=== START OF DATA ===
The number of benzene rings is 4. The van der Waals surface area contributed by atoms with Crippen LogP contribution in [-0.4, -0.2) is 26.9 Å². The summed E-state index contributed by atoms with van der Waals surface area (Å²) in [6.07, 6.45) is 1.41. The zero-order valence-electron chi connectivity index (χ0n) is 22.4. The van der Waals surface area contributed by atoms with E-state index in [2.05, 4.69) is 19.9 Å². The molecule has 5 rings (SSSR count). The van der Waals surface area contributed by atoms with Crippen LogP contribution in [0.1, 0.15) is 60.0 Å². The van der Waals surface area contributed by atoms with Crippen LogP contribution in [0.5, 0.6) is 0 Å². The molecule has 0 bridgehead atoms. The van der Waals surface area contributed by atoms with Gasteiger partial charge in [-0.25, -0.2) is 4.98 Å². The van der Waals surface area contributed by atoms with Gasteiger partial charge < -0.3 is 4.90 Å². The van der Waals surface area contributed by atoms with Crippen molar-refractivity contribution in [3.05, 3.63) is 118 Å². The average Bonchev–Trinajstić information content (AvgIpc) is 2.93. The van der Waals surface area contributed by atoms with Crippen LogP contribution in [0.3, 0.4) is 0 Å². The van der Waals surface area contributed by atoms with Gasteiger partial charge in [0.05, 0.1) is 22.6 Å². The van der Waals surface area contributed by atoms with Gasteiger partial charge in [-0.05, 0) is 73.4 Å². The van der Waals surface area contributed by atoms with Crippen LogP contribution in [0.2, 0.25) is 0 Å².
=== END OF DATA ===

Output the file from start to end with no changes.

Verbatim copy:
The number of benzene rings is 4. The van der Waals surface area contributed by atoms with Crippen LogP contribution in [-0.4, -0.2) is 26.9 Å². The summed E-state index contributed by atoms with van der Waals surface area (Å²) in [6.07, 6.45) is 1.41. The zero-order valence-electron chi connectivity index (χ0n) is 22.4. The van der Waals surface area contributed by atoms with E-state index in [2.05, 4.69) is 19.9 Å². The molecule has 5 rings (SSSR count). The van der Waals surface area contributed by atoms with Crippen LogP contribution in [0.1, 0.15) is 60.0 Å². The van der Waals surface area contributed by atoms with Crippen LogP contribution in [0.5, 0.6) is 0 Å². The molecule has 0 bridgehead atoms. The van der Waals surface area contributed by atoms with Gasteiger partial charge in [-0.25, -0.2) is 4.98 Å². The van der Waals surface area contributed by atoms with Gasteiger partial charge < -0.3 is 4.90 Å². The van der Waals surface area contributed by atoms with Crippen molar-refractivity contribution in [3.05, 3.63) is 118 Å². The average Bonchev–Trinajstić information content (AvgIpc) is 2.93. The van der Waals surface area contributed by atoms with Crippen LogP contribution in [0.3, 0.4) is 0 Å². The van der Waals surface area contributed by atoms with Gasteiger partial charge in [0.05, 0.1) is 22.6 Å². The van der Waals surface area contributed by atoms with Gasteiger partial charge in [-0.05, 0) is 73.4 Å². The van der Waals surface area contributed by atoms with Crippen LogP contribution in [0.2, 0.25) is 0 Å².